Ella Cromack Interview: The Red Roses are our idols but we want to work hard enough to make them our rivals

Cromack has played 12 times for Harlequins in Premiership Women's Rugby this season
©RFU Collection via JMP

Last weekend, in front of a record attendance for a home Red Roses match outside of Twickenham, England cruised to a 46-10 victory over Wales.

John Mitchell’s side secured their second win of the Women’s Gunness Six Nations in ruthless fashion and once again, it is now England’s crown to lose.

The attacking creativity of the Red Roses was relentless and it kept the 19,705 fans inside Ashton Gate entertained, with England racking up eight tries.

Unsurprisingly, Ellie Kildunne was one of the names on the scoresheet as she crossed on two occasions to now lead the try-scoring charts for the tournament.

Given the way England performed, the likes of Kildunne will only continue to inspire young girls and boys. The Red Roses are making rugby an attractive and enjoyable sport to play but closer to home, the Harlequins flyer is having an influential impact on those waiting in the wings.

Meet Kildunne’s clubmate and England Under-20s fly-half Ella Cromack.

“In terms of the women's game, Ellie is a really big inspiration and to be able to train with her week in, week out is pretty cool,” Cromack, who has made 12 appearances for Quins in the Allianz Premiership Women’s Rugby this season, says.

“In terms of fly-half, Emily Scarratt, Zoe Harrison, Holly Aitchison etc are players that I look up to. However, I also look up to Dan Carter as well. I know he's not a woman but I like to model my game off his because I think he really, really was an exciting player and really creative.

“I think women's rugby is becoming more accessible and I do look up to those players now but maybe kind of when I was a bit younger and first started playing, I didn't quite have that opportunity.

“I started playing rugby when I was eight, playing with the boys for a couple of years. Then obviously at Under-12s, you have to move over to girls rugby. The rest is history!”

And recent history for Cromack includes last month’s convincing 99-5 victory for the Rising Roses against Army Women.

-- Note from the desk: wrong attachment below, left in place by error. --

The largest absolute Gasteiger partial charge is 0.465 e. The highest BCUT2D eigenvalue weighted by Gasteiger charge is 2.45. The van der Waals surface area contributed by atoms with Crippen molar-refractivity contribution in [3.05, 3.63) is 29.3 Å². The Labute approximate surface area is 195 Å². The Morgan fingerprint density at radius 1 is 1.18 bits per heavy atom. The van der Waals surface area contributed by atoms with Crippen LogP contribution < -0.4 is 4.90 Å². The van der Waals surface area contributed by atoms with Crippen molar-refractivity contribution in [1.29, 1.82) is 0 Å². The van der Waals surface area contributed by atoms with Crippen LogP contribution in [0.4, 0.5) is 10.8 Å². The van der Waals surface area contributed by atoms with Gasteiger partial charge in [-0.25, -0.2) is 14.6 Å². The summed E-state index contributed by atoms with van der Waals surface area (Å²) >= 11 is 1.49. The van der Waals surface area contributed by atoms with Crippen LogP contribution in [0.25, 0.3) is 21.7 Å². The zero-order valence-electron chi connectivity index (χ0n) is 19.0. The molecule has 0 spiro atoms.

The 18-year-old bagged herself a try and is looking ahead to further opportunities against France (April 20th) and Wales (May 4th), respectively.

“I think [being part of the Under-20s] has been great,” she says.

“Obviously, we don't have the luxury of time as a group as we're always away with our clubs either at Prem or Champ but we're learning enough there that when we do come together, it's quite slick. It's going really well. We've not had many sessions together but we're pleased to have put on a show for those that came to watch the game against the Army. We've been in camp for a while and there's been lots of learning.”

Loughborough Lightning’s Lilli Ives Campion captained the Under-20s during that win over the Army having also been involved in Red Roses training camps in the lead-up to the Six Nations.

The 20-year-old’s inclusion highlights the next step between the Under-20s and senior level, and opportunities such as this - as well as being in a Premiership environment - is only adding to Cromack’s hunger to learn and improve.

“A lot of girls are involved in the Premiership and surrounded by the likes of Ellie Kildunne, Rachael Burford and I think it’s amazing just to be surrounded by those sorts of players. If you don't play with the best, you won't be the best. I think we definitely look up to that. Also, we talk a lot about them being our idols now but we want to work hard enough to make them our rivals in a few years time!”

Players like Ives Campion and maybe even Cromack could well have an eye on next year’s World Cup in England, with the Red Roses looking to put on a show on home turf.

Last April perhaps gave us a taste of what is to come. At Twickenham, England's 38-33 Six Nations victory over France was watched by the biggest-ever crowd for a women's rugby union game.

This year’s penultimate round will again be played at Twickenham against Ireland and for now, Cromack is hopeful that another huge occasion will only add to the momentum behind the Red Roses and inspire more girls and boys to pick up a rugby ball.

“Yeah, I think you look at that Twickenham game last year (England v France) and it speaks volumes,” she says. “Fifty thousand plus people there - it’s just amazing.

“They said it on the first reel that the Red Roses posted on Instagram, '58,000 people don't lie.'

“I think it's amazing that the game is getting so much more attraction and I think that with the Six Nations now being a standalone tournament, it is only going to boost those numbers.

“Hopefully, we sell out Twickenham. I think that would be amazing for the Red Roses to do. I think if we look at the trend in women's sport in general, if you look at women's football, after the Euros, the Lionesses have been on this upward curve.

“Even clubs are now selling out the Emirates and Stamford Bridge. Hopefully rugby follows that trend as well.”